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  100 Insights Into the Global Economic Crisis 

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"The crisis is not a problem. The crisis is just part of a process, an episode in the transformation of the Spanish economy into something capable of providing participants with rewarding work and satisfactory wages," says IESE's Alfredo Pastor in his book titled La hora del erizo. Economía en tiempos de crisis [literally, The Hour of the Hedgehog: Economics in Times of Crisis], published by Editorial Elba in Spain.

The professor of economics and former Secretary of State for Economic Affairs in Spain, who earned the Godó Award in Journalism in 2011, offers a rather broad perspective on the economy.

The book includes over 100 articles published between 2001 and 2014 in various media outlets in Spain -- including newspapers such as La Vanguardia and El País.

Pastor's book offers his reflections on the global economic crisis, Spain's economic policy, the current state and the future of the eurozone, the rocky relations between Spain and Catalonia, and the role of the government in the market economy, among other issues.

Patience Is a Virtue
Articles appear in chronological order, with a blend of irony, common sense, realism and moderate optimism about the current economic situation in Europe.

"Time is precisely what we have, because this crisis is going to last a while," says the author.

Still, Pastor rejects doomsday scenarios and vehemently defends the euro and the role of the European Union, while acknowledging the questionable economic policy promoted by eurozone politicians.

His deep knowledge of emerging markets, and particularly the Chinese economy, is evident in this book. This is thanks in part to serving as Dean of the China Europe International Business School (CEIBS) in Shanghai between 2001 and 2004.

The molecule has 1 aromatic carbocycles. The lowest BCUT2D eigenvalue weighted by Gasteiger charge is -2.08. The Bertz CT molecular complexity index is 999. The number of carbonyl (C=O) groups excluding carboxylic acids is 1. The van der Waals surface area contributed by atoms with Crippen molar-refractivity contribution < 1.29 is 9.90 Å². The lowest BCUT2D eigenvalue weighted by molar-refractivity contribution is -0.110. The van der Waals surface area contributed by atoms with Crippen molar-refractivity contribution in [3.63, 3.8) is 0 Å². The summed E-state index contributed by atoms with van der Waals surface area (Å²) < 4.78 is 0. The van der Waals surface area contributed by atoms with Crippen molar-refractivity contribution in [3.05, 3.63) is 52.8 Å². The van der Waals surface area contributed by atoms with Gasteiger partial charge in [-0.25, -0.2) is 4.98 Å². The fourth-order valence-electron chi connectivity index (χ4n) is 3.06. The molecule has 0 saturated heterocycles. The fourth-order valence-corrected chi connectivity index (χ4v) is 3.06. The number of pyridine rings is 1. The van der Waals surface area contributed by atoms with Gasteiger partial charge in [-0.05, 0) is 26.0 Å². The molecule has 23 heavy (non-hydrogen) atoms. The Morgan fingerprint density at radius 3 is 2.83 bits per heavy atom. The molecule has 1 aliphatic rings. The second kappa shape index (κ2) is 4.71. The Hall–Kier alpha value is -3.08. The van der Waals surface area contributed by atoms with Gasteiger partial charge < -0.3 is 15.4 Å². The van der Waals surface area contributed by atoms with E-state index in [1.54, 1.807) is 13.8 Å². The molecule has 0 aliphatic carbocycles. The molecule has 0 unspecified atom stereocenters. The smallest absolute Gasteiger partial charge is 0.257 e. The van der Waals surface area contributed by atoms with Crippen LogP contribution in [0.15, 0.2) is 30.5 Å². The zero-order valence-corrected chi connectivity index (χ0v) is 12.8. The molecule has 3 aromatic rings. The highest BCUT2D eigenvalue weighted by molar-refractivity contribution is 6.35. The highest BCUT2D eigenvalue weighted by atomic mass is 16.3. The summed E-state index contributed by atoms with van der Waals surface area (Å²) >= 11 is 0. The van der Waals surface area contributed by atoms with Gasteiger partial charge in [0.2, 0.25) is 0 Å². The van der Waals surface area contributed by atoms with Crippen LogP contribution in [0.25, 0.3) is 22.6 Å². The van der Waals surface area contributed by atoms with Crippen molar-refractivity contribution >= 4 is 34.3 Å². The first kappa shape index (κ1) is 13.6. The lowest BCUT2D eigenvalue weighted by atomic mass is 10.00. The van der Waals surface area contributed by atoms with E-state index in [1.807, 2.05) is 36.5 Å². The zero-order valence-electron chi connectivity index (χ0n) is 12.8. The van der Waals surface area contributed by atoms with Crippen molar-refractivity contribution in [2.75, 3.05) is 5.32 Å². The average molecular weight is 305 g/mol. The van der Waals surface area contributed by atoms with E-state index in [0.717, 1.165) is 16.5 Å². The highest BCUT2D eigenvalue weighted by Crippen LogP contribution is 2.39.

In the book's appendix, Pastor focuses on China's contrasts, inequalities and challenges. He explains the cultural differences in relation to the West and calls for building bridges that go beyond mere commercial interests.

Contentious Issues
With wisdom and solid, well-documented arguments, Pastor traverses terrain that is often a minefield of controversy.

Drawing on his experience as Spain's Secretary of State for Economic Affairs from 1993 to 1995, he calls for restraint in government spending to "sustain activity in times of depressed private demand, and therefore preventing a recession from becoming a depression."

Pastor also advocates combining fiscal stimuli and consolidation, mixing expansionary policies and austerity measures, in order to get back on the path toward stable growth.

He gives his viewpoint on multiple issues affecting the economy -- from education to the labor market, pensions, reforms, bailouts, recovery, the shared responsibility of Europe's North and South, the role of Germany, the monetary strategy of the Federal Reserve and the European Central Bank, industrial policy, the role of banks, corruption, the technological revolution, federalism, the controversial situation of Catalonia, and more.

Pastor addresses these issues with tangible, practical examples that paint a picture of the consequences that the economy has on society and on individuals.

According to him, the economy should not be an abstract, theoretical or distant topic and civic values must not be ignored. "Many of us lament living in a time where the depth of one's pocket supersedes the depth of one's spirit," he muses in one of the articles.
This article is based on:  La hora del erizo
Publisher:  Elba
Year:  2014
Language:  Spanish